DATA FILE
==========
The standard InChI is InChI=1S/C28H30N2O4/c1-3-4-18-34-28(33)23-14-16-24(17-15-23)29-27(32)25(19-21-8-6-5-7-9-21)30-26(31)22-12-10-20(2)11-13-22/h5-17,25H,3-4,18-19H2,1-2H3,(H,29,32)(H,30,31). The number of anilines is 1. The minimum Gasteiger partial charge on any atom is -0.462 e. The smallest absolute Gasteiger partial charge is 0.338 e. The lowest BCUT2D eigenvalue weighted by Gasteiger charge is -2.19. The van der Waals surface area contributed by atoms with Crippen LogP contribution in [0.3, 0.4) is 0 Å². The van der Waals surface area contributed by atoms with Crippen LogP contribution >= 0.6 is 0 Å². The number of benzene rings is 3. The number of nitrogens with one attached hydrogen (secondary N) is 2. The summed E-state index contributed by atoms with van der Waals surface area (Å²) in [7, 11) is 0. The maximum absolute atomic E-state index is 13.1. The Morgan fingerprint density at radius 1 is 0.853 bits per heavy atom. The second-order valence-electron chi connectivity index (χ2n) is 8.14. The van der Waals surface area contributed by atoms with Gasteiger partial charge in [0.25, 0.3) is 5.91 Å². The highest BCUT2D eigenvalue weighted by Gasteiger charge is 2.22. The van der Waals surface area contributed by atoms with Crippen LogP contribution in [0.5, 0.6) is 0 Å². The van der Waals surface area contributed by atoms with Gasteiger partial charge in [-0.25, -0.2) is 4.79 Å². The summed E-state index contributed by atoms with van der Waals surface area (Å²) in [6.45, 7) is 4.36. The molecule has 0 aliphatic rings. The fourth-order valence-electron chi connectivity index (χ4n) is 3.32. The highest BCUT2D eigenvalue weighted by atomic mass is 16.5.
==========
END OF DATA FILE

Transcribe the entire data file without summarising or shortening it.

The standard InChI is InChI=1S/C28H30N2O4/c1-3-4-18-34-28(33)23-14-16-24(17-15-23)29-27(32)25(19-21-8-6-5-7-9-21)30-26(31)22-12-10-20(2)11-13-22/h5-17,25H,3-4,18-19H2,1-2H3,(H,29,32)(H,30,31). The number of anilines is 1. The minimum Gasteiger partial charge on any atom is -0.462 e. The smallest absolute Gasteiger partial charge is 0.338 e. The lowest BCUT2D eigenvalue weighted by Gasteiger charge is -2.19. The van der Waals surface area contributed by atoms with Crippen LogP contribution in [0.3, 0.4) is 0 Å². The van der Waals surface area contributed by atoms with Crippen LogP contribution >= 0.6 is 0 Å². The number of benzene rings is 3. The number of nitrogens with one attached hydrogen (secondary N) is 2. The summed E-state index contributed by atoms with van der Waals surface area (Å²) in [7, 11) is 0. The maximum absolute atomic E-state index is 13.1. The Morgan fingerprint density at radius 1 is 0.853 bits per heavy atom. The second-order valence-electron chi connectivity index (χ2n) is 8.14. The van der Waals surface area contributed by atoms with Gasteiger partial charge in [0.25, 0.3) is 5.91 Å². The highest BCUT2D eigenvalue weighted by Gasteiger charge is 2.22. The van der Waals surface area contributed by atoms with Crippen LogP contribution in [0.5, 0.6) is 0 Å². The van der Waals surface area contributed by atoms with Gasteiger partial charge in [-0.25, -0.2) is 4.79 Å². The summed E-state index contributed by atoms with van der Waals surface area (Å²) in [6.45, 7) is 4.36. The molecule has 0 aliphatic rings. The fourth-order valence-electron chi connectivity index (χ4n) is 3.32. The highest BCUT2D eigenvalue weighted by atomic mass is 16.5.